An American history lesson

If there’s one city where you need comfortable walking shoes, it’s Washington DC. The bulk of our two days there were spent on foot, checking out the city streets and all the history the place offers.

On our second day, we further aquainted oursleves with the American way of life. From a famous Fro-Yo fozen yoghurt, to a browse through department store Macy’s to a hotdog from a street vendor, we were becoming more American by the second.


The stifling 38-degree weather made it almost unbearable to be on the streets too long so we spent the afternoon in the National Museum of American History (Constitution Avenue), where I filled in the gaps of my basic American knowledge.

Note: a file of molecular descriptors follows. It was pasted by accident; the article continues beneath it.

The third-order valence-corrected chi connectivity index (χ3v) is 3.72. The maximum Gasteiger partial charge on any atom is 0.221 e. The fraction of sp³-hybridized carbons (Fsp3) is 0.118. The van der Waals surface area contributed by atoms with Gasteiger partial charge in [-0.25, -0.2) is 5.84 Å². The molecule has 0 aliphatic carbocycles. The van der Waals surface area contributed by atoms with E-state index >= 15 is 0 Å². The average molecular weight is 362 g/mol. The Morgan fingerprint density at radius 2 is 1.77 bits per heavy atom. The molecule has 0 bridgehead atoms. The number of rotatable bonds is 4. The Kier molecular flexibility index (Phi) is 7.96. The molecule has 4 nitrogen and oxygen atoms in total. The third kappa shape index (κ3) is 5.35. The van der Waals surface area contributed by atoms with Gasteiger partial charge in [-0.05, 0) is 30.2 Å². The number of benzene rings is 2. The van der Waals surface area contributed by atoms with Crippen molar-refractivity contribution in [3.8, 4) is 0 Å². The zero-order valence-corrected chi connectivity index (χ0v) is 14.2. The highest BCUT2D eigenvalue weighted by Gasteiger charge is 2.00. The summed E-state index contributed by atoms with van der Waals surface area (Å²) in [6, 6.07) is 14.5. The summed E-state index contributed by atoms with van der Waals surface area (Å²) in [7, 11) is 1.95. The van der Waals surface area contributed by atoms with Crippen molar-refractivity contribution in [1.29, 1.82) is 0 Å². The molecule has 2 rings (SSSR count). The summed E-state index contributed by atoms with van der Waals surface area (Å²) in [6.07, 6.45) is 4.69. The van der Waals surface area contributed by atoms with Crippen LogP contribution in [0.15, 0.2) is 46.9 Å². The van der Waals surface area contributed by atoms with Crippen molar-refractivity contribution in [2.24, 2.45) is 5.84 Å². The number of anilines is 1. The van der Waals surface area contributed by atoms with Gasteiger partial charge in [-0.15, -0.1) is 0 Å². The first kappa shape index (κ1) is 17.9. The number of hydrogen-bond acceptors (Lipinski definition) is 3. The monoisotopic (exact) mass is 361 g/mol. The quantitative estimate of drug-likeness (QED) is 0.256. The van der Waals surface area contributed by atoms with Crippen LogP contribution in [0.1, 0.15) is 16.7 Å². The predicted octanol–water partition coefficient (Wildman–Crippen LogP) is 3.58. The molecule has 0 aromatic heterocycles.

As much as I’m tempted to write a massive spiel about the history I learnt, I don’t want to bore you, so here’s the gist:

In the late 1700s, Americans fight for independence against England. They finally win, wrote the Constituion and made George Washington the first President. In 1812, the Americans declared war with the UK and invaded Canada. The British burnt down much of Washington, including the White House. Eventually the United States gave up.

In the mid-1800s, the north and south states become embroiled in a civil war over slavery and economics. The Confederates in the south wanted to keep slavery, the Union in the north wanted it abolished. The Unionists won in 1965 and slavery was abolished.

From World War II to Vietnam to the Civil and Women’s Rights movements, there’s so much more to learn in Washington. If you’re a history nerd like me – you don’t want to miss it. Although be warned – their take on history is very pro-American.